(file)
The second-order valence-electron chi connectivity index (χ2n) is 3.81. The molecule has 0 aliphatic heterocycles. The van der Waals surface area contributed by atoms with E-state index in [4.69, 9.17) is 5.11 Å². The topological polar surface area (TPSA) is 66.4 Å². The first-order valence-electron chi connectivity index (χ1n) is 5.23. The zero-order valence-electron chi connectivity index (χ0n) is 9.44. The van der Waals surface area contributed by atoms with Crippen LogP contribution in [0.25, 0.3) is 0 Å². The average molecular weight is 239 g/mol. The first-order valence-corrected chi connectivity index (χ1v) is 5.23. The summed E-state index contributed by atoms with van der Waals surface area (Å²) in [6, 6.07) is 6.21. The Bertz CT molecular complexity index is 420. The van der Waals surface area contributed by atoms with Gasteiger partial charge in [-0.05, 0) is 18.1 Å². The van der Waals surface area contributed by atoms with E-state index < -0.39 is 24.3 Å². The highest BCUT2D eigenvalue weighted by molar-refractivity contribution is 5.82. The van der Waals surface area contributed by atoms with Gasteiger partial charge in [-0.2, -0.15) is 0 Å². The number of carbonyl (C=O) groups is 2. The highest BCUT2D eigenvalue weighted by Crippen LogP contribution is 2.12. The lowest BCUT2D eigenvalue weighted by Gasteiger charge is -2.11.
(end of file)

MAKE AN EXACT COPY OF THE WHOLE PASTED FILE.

The second-order valence-electron chi connectivity index (χ2n) is 3.81. The molecule has 0 aliphatic heterocycles. The van der Waals surface area contributed by atoms with E-state index in [4.69, 9.17) is 5.11 Å². The topological polar surface area (TPSA) is 66.4 Å². The first-order valence-electron chi connectivity index (χ1n) is 5.23. The zero-order valence-electron chi connectivity index (χ0n) is 9.44. The van der Waals surface area contributed by atoms with Crippen LogP contribution in [0.25, 0.3) is 0 Å². The average molecular weight is 239 g/mol. The first-order valence-corrected chi connectivity index (χ1v) is 5.23. The summed E-state index contributed by atoms with van der Waals surface area (Å²) in [6, 6.07) is 6.21. The Bertz CT molecular complexity index is 420. The van der Waals surface area contributed by atoms with Gasteiger partial charge in [-0.05, 0) is 18.1 Å². The van der Waals surface area contributed by atoms with E-state index < -0.39 is 24.3 Å². The highest BCUT2D eigenvalue weighted by molar-refractivity contribution is 5.82. The van der Waals surface area contributed by atoms with Gasteiger partial charge in [-0.2, -0.15) is 0 Å². The number of carbonyl (C=O) groups is 2. The highest BCUT2D eigenvalue weighted by Crippen LogP contribution is 2.12. The lowest BCUT2D eigenvalue weighted by Gasteiger charge is -2.11.